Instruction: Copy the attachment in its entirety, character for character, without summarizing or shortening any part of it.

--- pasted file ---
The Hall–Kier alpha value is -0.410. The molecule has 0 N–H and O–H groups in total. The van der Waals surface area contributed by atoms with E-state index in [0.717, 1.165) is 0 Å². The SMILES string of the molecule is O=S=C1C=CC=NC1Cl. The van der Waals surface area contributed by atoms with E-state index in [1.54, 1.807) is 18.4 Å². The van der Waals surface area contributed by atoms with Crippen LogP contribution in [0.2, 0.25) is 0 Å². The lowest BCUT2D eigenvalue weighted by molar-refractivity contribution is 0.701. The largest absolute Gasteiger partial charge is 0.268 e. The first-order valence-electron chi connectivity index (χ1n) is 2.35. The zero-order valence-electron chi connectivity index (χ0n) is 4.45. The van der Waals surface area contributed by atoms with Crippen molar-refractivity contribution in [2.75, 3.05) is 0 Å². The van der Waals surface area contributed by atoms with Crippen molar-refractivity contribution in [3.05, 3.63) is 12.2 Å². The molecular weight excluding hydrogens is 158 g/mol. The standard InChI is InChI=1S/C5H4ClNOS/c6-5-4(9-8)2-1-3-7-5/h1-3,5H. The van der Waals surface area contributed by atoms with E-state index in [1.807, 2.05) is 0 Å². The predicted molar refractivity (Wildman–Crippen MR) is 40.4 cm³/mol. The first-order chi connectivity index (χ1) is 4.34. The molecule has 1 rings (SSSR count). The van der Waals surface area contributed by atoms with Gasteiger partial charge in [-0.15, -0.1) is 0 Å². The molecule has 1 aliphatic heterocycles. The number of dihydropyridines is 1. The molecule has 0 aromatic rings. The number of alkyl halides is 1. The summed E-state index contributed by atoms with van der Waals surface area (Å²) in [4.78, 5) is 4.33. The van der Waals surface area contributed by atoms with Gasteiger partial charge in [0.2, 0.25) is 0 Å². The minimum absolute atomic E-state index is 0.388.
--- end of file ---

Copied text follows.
The Hall–Kier alpha value is -0.410. The molecule has 0 N–H and O–H groups in total. The van der Waals surface area contributed by atoms with E-state index in [0.717, 1.165) is 0 Å². The SMILES string of the molecule is O=S=C1C=CC=NC1Cl. The van der Waals surface area contributed by atoms with E-state index in [1.54, 1.807) is 18.4 Å². The van der Waals surface area contributed by atoms with Crippen LogP contribution in [0.2, 0.25) is 0 Å². The lowest BCUT2D eigenvalue weighted by molar-refractivity contribution is 0.701. The largest absolute Gasteiger partial charge is 0.268 e. The first-order valence-electron chi connectivity index (χ1n) is 2.35. The zero-order valence-electron chi connectivity index (χ0n) is 4.45. The van der Waals surface area contributed by atoms with Crippen molar-refractivity contribution in [2.75, 3.05) is 0 Å². The van der Waals surface area contributed by atoms with Crippen molar-refractivity contribution in [3.05, 3.63) is 12.2 Å². The molecular weight excluding hydrogens is 158 g/mol. The standard InChI is InChI=1S/C5H4ClNOS/c6-5-4(9-8)2-1-3-7-5/h1-3,5H. The van der Waals surface area contributed by atoms with E-state index in [1.807, 2.05) is 0 Å². The predicted molar refractivity (Wildman–Crippen MR) is 40.4 cm³/mol. The first-order chi connectivity index (χ1) is 4.34. The molecule has 1 rings (SSSR count). The van der Waals surface area contributed by atoms with Gasteiger partial charge in [-0.15, -0.1) is 0 Å². The molecule has 1 aliphatic heterocycles. The number of dihydropyridines is 1. The molecule has 0 aromatic rings. The number of alkyl halides is 1. The summed E-state index contributed by atoms with van der Waals surface area (Å²) in [4.78, 5) is 4.33. The van der Waals surface area contributed by atoms with Gasteiger partial charge in [0.2, 0.25) is 0 Å². The minimum absolute atomic E-state index is 0.388.